130th INFANTRY REGIMENT|
The 130 Infantry Regiment consisted of 3 battalions
composed of the following companies:
- 1st Battalion
Company A, B, C and D (Weapons Company)
- 2nd Battalion
Company E, F, G and H (Weapons Company)
- 3rd Battalion
Company I, K, L and M (Weapons Company)
The original provincial militia of Illinois was formed at Kaskaskia and
Vincennes 282 years ago. Thus, was the beginning of the 130th Infantry. Its
organization was the single unifying bond between the sparse settlements of
the province and stood as a barrier to Indian attacks.
In 1728, our Regimental forefathers received their first call in the
defense of the colonies during the French and Indian war.
In 1754, the battle-tested militia met and forced surrender of the
Virginia Volunteers at Fort Necessity. The Virginians were under the
leadership of George Washington, a great military strategist as well as
later first president of the United States.
The Revolutionary War found the colonists under the command of George
Rogers Clark. For the first time, the Illinois troops, together with Clark's
own Virginia militia, were under control of the United States Army. March 1,
1809, the unit was re-designated the Volunteer Militia of Illinois
By 1813, as they were fighting against the combined attacks of British
and Indian units in the War of 1812, Major Bailey's Old Battalion and Major
Buckmaster's Battalion of Spies had been added to their ranks. Victory and
the first campaign streamer won by the Regiment was finally achieved in
Times were turbulent and rest was short lived for the troops. In 1831,
the grand chieftain of the Sac and Fox Indian tribes, Black Hawk, attacked
the settlers. Once again Federal Service called and the Illinois Militia
reported for duty as Duncan's Brigade. The pioneers, adapting quickly to
Indian tactics, captured Black Hawk and ended the war in 1832. One of the
ends attained by the War was the migration of Indian tribes to regions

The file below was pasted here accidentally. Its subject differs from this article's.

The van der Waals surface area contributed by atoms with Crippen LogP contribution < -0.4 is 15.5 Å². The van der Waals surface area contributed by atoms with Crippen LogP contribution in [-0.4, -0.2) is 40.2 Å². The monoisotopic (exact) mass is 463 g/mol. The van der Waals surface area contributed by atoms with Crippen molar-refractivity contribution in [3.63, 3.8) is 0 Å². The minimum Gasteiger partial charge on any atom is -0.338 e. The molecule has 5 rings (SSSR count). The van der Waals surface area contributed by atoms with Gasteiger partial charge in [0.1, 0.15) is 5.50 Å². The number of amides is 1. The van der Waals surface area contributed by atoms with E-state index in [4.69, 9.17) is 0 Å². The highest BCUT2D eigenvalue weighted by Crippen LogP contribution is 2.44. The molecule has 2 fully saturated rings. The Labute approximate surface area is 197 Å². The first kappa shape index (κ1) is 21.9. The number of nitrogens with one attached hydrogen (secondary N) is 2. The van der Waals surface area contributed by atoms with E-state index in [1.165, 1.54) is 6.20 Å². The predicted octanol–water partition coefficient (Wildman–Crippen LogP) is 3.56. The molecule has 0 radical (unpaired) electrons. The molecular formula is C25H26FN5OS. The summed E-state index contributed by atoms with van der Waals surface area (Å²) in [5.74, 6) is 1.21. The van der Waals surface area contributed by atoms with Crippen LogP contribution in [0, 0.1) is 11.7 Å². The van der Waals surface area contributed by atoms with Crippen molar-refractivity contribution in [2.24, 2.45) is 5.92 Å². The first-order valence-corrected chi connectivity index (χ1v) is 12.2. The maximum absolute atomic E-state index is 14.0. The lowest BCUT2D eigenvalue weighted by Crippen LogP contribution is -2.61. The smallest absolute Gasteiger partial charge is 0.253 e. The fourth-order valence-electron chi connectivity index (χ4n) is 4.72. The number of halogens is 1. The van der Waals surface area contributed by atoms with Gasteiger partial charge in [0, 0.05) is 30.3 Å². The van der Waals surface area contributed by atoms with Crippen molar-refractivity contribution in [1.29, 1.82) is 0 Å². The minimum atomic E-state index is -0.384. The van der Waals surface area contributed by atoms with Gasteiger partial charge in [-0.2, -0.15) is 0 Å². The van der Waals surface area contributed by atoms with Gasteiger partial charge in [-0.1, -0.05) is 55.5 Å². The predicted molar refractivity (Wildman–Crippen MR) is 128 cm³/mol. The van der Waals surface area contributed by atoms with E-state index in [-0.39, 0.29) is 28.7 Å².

further west. Serving in the ranks of the Brigade was Captain Abraham
Lincoln, eventually to become commander in chief of all forces in the United
Mustered into service in 1846 as the Fourth Illinois, the troops fought
in the Mexican War under Generals Scott and Taylor. They met a force of
20,000 Mexicans under General Santa Ana on 22 February 1847 and were
victorious. General Scott proceeded against Vera Cruz. After capturing the
city they continued marching toward Mexico City. While sixty miles out they
encountered the 12,000 remnant of Santa Ana's troops. The ensuing battle
resulted in 1,000 Mexicans dead and 3,000 taken prisoner.
The truly outstanding military achievement of the unit began in 1861
under the banners of the 7th, 8th, 9th and 10th Regiments. As they served in
the Civil War Illinois troops, over 260,000 strong protected Illinois from
invasion; helped hold Missouri for the Union; assisted in breaking the
Confederate hold on Mississippi; participated in Sherman's campaign in
Tennessee; and were involved in the capture of Atlanta.
Vicksburg, Chattanooga and Shiloh were but three of the campaigns in
which they distinguished themselves and further enriched their proud
Reorganization and re-designation took place after the Civil War and
finally, on 10 October 1917, the 4th Infantry Regiment assumed the title:
"the 130th Infantry Regiment."
World War I saw the newly formed 130th Infantry participate as part of
the American Expeditionary Forces in the Somme Offensive. The unit further
enhanced its fighting reputation in the Meuse-Argonne, Picardy and Lorraine
sectors. These were the first engagements for the 130th on overseas soil.
After the end of World War I, the Regiment returned to Illinois and,
until the outbreak of World War II, was called upon in times of calamity and
disaster, as well as to support civil authorities in times of disorder.
On 5 March 1941, the 130th Infantry once again was inducted into federal
service. Camp Forrest and Fort Lewis were stops along the way to 1943 when
the Regiment found itself at the Desert Training Center, Camp Young, CA.
The Regiment, later the same year boarded the ship "Republic" for Hawaii.
New Guinea, Morotai, Luzon, were areas where the Regiment later saw action.
The Regiment came home "on paper" in early 1946. For details of action
and commendations see The Golden Cross.
|| Personal Accounts